Series circuits question

Discussion in 'General Electronics Chat' started by jdr188101, Jan 17, 2016.

  1. jdr188101

    Thread Starter New Member

    Jan 17, 2016
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    I have a question regarding series circuits with 3 resistors. I have this circuit, and I do my normal testing for voltage, current, and resistance. Each one of the resistors is a 3kiloOhm resistor. Voltage is 12 v system. Schematic wise, I would have resistor 1 on the bottom leg, resistor 2 on the leg adjacent to the voltage source, and resistor 3 on the upper leg (adjacent from resistor 1). If resistor 2 voltage is halved, what would be the cause of this? Would it be resistor 1 open, resistor 1 short, resistor 2 short, or resistor 3 open? I have been wrecking my brain to try and understand this. If anyone could explain it to me, it would be very appreciative.
     
  2. Veracohr

    Well-Known Member

    Jan 3, 2011
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    I don't understand your description, post a schematic.
     
  3. WBahn

    Moderator

    Mar 31, 2012
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    You description of your schematic makes no sense. Are you aware that "adjacent" means "next to" and not "across from"?

    Please provide a schematic? Just use boxes with labels in Paint if nothing else.

    If they are all in series, then what would the effect be of a resistor going open? Of a resistor being shorted?
     
  4. jdr188101

    Thread Starter New Member

    Jan 17, 2016
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    Its not a great picture by any means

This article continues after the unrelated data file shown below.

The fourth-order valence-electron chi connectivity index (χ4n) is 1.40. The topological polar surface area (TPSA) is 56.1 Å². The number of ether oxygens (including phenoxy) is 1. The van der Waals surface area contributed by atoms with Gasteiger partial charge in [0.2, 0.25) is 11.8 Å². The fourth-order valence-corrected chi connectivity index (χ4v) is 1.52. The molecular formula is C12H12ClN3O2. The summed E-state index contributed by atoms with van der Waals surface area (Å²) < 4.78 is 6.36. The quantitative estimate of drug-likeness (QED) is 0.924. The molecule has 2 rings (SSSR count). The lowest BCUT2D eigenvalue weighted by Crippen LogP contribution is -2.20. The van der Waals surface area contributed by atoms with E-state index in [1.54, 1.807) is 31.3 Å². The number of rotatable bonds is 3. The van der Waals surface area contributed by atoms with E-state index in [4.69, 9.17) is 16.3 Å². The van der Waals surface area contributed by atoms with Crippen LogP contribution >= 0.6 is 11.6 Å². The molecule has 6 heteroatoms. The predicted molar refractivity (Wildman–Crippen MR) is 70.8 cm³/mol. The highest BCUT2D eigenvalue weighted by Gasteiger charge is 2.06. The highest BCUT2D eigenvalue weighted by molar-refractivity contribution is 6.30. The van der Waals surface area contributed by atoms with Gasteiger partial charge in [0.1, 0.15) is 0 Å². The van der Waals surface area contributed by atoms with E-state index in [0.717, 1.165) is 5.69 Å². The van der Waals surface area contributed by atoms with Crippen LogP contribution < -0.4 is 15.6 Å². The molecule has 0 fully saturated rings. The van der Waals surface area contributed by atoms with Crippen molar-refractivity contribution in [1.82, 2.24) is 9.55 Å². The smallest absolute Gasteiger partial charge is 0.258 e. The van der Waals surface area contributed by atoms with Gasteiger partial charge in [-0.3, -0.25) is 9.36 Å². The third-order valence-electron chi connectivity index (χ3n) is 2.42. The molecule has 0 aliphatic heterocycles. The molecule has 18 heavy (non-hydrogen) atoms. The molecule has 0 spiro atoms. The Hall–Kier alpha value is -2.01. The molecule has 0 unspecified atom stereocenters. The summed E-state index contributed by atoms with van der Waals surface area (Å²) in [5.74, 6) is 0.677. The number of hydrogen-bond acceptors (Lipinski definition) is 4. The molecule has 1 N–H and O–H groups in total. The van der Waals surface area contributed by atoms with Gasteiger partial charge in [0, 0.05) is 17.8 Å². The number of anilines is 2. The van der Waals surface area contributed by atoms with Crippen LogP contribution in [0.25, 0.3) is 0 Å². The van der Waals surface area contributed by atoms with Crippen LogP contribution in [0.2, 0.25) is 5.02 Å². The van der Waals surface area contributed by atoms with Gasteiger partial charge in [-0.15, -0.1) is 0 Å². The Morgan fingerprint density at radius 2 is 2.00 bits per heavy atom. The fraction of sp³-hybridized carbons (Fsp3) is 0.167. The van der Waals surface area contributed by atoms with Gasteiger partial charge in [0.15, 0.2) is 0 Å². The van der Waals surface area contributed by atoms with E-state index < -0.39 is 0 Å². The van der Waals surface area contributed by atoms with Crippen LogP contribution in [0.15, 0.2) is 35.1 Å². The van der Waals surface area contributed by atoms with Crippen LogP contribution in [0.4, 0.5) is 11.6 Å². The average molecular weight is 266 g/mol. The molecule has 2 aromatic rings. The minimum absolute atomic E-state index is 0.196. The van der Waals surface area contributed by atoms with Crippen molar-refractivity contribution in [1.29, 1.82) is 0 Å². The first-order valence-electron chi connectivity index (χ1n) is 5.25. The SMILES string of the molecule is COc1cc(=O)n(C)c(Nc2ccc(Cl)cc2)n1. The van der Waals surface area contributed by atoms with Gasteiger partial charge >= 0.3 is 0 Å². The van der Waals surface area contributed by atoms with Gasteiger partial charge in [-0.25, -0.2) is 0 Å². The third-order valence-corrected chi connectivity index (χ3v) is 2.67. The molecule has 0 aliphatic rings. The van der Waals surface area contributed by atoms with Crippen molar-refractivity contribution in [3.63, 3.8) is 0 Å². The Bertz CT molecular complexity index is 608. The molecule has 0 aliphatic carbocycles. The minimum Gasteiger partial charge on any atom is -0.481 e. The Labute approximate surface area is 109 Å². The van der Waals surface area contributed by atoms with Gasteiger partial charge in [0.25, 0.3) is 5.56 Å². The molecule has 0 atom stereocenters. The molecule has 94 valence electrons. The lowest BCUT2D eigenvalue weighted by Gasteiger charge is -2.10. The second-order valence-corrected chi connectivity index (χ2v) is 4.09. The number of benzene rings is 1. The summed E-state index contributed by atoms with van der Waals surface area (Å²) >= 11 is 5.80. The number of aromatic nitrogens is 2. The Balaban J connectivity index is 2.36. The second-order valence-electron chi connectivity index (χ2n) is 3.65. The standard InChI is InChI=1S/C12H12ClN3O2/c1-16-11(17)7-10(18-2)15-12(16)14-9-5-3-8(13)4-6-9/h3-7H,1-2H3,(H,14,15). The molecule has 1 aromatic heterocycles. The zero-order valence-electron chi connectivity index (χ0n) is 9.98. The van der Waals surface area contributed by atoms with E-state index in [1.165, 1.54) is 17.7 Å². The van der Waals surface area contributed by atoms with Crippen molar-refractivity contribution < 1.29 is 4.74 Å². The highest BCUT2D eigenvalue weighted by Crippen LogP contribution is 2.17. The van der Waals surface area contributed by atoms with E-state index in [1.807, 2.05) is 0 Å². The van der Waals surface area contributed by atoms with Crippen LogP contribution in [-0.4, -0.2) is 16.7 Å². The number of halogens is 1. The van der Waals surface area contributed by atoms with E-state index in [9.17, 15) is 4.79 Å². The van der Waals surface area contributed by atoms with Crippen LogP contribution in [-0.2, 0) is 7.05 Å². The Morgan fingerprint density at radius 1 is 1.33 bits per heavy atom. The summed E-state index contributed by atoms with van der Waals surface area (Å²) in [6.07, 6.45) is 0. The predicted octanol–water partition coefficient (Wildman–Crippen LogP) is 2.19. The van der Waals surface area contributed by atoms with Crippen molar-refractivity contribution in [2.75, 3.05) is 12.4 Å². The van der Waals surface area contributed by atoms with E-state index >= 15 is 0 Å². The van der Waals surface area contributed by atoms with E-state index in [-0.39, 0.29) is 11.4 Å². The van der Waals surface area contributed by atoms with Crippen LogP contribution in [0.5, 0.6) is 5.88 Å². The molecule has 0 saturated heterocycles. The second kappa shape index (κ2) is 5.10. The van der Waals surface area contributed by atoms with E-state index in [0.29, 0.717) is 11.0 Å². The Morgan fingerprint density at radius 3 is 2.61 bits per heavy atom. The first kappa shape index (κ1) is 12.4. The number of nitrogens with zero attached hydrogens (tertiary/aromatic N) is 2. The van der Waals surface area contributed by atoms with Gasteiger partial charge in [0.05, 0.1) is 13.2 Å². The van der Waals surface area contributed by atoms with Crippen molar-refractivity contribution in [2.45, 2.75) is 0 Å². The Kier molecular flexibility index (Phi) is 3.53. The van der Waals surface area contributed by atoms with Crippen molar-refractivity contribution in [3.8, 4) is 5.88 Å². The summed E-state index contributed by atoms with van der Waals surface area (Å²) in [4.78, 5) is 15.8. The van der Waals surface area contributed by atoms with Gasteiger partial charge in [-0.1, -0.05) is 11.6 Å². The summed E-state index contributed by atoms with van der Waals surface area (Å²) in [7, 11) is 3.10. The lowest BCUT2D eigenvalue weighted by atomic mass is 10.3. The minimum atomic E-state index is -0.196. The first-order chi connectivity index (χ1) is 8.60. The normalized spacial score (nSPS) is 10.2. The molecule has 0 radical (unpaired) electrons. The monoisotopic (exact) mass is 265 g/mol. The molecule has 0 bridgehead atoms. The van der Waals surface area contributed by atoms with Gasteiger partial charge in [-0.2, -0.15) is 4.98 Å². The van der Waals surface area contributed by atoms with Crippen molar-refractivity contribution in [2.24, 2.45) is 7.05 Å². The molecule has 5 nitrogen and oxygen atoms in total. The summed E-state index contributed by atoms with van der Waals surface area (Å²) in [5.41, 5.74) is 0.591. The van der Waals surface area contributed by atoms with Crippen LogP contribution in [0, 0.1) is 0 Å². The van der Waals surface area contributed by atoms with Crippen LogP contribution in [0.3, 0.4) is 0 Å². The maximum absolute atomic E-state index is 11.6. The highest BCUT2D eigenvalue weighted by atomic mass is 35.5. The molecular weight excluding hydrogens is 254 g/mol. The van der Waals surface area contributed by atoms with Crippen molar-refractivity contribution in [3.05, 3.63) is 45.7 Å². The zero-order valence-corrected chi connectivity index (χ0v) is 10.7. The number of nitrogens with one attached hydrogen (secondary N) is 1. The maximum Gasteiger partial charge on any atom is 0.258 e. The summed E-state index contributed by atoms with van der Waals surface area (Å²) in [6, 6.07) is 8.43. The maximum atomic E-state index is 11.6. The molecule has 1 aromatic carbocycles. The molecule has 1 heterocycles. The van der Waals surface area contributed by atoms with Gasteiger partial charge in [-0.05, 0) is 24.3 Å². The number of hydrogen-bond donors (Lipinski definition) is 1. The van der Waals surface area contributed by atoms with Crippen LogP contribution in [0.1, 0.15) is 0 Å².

5. WBahn

    Moderator

    Mar 31, 2012
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    It's perfectly workable for this purpose.

    As I suspected, your use of the term "adjacent" is incorrect and, thus, confusing. R1 and R3 are the resistors adjacent to the voltage source and R2 is across from it.

    Now, what voltage do you expect to see across R2?

    What would you expect that voltage to change to for each of the options you gave?

    Do any of them result in the voltage across R2 being cut in half?
     
  6. jdr188101

    Thread Starter New Member

    Jan 17, 2016
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    4 volts across each resistor. And for this exercise, R1 and R3 now have 5 volts.
     
  7. WBahn

    Moderator

    Mar 31, 2012
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    I agree with 4 V across each resistor before whatever happens happens. But after it happens you only know that the voltage across R2 is 2 V, you have no basis for assuming that R1 and R3 equally share the remaining 10 V.

    Take each option in turn and analyze the circuit that results if that condition is what happens.
     
  8. hp1729

    Well-Known Member

    Nov 23, 2015
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    So what would happen under each condition?
    If in doubt build the circuit and try it.
     
  9. dl324

    Distinguished Member

    Mar 30, 2015
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    Are you certain that the resistors are all 3K? Measure their resistance (out of circuit) to see.
     
  10. dl324

    Distinguished Member

    Mar 30, 2015
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    Did you read post #6?
     
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